Brendan Smart, 02-28-06

Snowboarder missing after avalanche at Hatcher Pass

Hazardous conditions keep rescuers from searching

Anchorage Daily News staff

Published: February 28, 2006

HATCHER PASS Hazardous conditions kept searchers at bay Tuesday on Marmot Mountain, where an avalanche just before 3:44 p.m. swept away an Anchorage snowboarder.

Three hours later, the missing man was presumed dead, said trooper Sgt. Craig Allen at the scene.

Jill Fredston of the Alaska Mountain Safety Center surveyed the mountainside from a troopers helicopter at 5:35 p.m. and declared the area too dangerous for rescuers to set foot on the slope, according to authorities at the scene.

Park ranger Kym Miller said searchers planned to return early Wednesday and set off explosive charges to provoke an avalanche and thereby reduce the risk. Fredston recommended a bomb-like device dropped from a helicopter.

Two friends of the 23-year-old missing snowboarder told authorities they watched as he disappeared into the snow slide. The friends searched with a probe, avalanche beacons and their snowshoes, authorities said. One left the mountain to call 911 for help and then returned up the mountain, Allen said.

"These guys definitely put the right rescue plan into operation," Fredston said.

She said they spent a significant amount of time looking for their friend before someone left to call for help

The slide occurred on the east side of the pass at the 1,000-foot level, above the Mother Lode lodge, according to troopers.

Troopers, two Alaska State Park rangers and the troopers helicopter Helo I were joined by a member of the Alaska Mountain Rescue Group, two dogs and handlers from Alaska Search and Rescue Dogs and Fredston, according to troopers. Matanuska-Susitna Borough emergency services were also on hand.

The lost snowboarder owned an avalanche beacon, but his friends were unsure whether he carried it with him Tuesday or whether he had turned it on, Miller said.

Troopers withheld the lost man's name while his family was notified.

Rangers earlier this month warned of hazardous conditions on the slopes of Hatcher Pass and signs of recent slides were evident there Tuesday.

The Anchorage man is the latest in a string of avalanche victims this year.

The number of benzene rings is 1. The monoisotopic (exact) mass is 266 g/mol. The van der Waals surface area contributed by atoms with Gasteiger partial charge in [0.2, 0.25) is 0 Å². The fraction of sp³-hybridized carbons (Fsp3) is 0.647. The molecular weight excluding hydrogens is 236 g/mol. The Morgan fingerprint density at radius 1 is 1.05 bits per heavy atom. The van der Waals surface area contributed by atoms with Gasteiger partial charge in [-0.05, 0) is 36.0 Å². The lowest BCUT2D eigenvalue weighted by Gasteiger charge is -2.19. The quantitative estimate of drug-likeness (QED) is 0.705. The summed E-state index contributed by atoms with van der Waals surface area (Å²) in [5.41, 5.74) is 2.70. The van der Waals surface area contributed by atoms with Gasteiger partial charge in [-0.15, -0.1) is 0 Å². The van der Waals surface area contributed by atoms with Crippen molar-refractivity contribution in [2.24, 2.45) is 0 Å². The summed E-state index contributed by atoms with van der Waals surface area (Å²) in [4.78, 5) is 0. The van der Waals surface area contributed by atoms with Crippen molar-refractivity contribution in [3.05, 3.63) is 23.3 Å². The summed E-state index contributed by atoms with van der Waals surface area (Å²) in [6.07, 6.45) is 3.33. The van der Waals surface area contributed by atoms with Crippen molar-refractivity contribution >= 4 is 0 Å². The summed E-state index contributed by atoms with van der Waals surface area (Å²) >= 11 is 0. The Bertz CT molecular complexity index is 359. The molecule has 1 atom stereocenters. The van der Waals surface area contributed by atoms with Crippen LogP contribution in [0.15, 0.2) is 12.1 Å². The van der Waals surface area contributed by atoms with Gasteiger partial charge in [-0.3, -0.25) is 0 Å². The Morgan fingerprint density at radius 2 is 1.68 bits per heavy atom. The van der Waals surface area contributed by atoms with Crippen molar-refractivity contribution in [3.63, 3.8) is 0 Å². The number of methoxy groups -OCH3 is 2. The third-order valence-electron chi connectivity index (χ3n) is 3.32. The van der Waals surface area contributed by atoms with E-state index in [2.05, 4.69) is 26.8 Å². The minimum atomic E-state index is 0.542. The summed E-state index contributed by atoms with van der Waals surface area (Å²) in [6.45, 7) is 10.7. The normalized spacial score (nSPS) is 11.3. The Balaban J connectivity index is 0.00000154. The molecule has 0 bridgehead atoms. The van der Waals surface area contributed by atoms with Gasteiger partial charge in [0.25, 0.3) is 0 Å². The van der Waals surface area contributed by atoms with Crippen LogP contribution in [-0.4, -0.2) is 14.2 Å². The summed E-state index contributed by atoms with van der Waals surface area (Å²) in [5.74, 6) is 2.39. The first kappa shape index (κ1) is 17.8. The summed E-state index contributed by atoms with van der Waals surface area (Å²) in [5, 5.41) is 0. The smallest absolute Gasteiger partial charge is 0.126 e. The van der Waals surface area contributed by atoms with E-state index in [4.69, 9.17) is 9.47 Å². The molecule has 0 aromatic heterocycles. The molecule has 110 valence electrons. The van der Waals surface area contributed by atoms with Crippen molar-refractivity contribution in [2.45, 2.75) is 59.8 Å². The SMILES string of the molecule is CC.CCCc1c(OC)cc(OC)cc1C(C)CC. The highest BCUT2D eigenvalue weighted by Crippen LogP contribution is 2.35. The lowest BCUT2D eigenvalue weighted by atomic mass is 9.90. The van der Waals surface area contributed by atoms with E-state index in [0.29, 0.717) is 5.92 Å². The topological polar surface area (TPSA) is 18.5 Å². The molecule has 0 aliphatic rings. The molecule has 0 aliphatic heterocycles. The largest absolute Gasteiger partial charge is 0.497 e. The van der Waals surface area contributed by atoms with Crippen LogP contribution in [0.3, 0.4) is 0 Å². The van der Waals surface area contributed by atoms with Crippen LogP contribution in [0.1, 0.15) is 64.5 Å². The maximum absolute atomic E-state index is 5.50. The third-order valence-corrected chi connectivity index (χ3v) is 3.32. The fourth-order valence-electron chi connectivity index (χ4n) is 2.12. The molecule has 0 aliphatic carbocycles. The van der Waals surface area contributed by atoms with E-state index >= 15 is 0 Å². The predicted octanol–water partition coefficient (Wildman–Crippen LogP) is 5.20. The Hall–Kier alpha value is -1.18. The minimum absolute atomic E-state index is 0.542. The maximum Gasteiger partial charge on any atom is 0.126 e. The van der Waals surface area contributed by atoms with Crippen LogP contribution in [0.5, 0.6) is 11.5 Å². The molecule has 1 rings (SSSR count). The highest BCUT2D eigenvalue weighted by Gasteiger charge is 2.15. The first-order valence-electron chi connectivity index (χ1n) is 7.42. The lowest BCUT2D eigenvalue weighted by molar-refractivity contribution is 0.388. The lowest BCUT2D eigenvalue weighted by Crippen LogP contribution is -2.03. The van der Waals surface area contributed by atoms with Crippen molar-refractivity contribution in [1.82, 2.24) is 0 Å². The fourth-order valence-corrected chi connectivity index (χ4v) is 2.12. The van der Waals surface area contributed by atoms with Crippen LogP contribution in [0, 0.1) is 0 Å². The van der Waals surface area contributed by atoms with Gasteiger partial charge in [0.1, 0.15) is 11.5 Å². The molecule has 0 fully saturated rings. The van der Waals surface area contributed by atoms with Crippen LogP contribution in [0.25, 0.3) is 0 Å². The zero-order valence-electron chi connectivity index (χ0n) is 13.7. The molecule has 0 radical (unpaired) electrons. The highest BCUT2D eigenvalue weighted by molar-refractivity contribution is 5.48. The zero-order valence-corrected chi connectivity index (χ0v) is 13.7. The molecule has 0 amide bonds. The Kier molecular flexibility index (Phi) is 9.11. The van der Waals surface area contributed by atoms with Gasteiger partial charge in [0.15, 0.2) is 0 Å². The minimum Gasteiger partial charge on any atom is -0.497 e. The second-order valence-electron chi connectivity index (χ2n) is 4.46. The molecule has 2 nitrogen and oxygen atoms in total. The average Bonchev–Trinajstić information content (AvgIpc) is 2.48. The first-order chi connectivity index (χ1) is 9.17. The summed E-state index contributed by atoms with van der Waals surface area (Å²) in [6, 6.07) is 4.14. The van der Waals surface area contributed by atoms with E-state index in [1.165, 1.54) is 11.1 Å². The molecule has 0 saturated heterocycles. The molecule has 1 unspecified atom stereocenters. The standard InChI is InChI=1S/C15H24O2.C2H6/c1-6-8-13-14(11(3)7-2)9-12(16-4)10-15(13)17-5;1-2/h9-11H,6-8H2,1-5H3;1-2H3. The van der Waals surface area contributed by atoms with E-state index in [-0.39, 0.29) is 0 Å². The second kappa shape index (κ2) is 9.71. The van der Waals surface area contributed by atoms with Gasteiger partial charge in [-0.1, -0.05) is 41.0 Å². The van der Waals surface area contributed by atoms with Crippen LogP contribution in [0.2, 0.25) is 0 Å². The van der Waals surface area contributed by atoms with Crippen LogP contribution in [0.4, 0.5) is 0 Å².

A Feb. 12 slide partially buried a snowboarder and his dog on the same slope.

Snowmobiler Richard Strick Jr. was caught in an avalanche near Pass Fork in the Alaska Range on Feb. 14. His body was recovered 10 days later.

Strick, 46, a longtime Iditarod Sled Dog Race volunteer from McGrath, was leading a line of snowmachines headed for Rainy Pass when the avalanche hit. The snowmachiners were blazing a path for the Iditarod.

Brian Mulvehill, 32, of Anchorage perished in an avalanche Feb. 8 on Flattop Mountain, near Anchorage, while snowshoeing with a friend.

On Jan. 3, 30-year-old skier Joel Schihl of Anchorage died in an avalanche on Raggedtop Mountain near Girdwood.



Anchorage man buried in snow in Hatcher Pass

AVALANCHE: Friends saw Brendan Smart disappear into slide. He is presumed dead.

By ANDREW WELLNER and JOE DITZLER Anchorage Daily News

Published: March 1, 2006

HATCHER PASS -- Hazardous conditions Tuesday night kept searchers at bay on Marmot Mountain, where an afternoon avalanche swept away an Anchorage snowboarder who was in the area with friends.

Alaska State Troopers spokesman Greg Wilkinson identified the snowboarder as Brendan Smart, 24, who was presumed dead after he was buried beneath a deep layer of snow at Hatcher Pass, about 55 miles north of Anchorage.

Authorities at the scene had not determined Tuesday night whether anything specific had triggered the avalanche, though rangers earlier in February had warned of hazardous conditions in the area and signs of recent slides were evident Tuesday.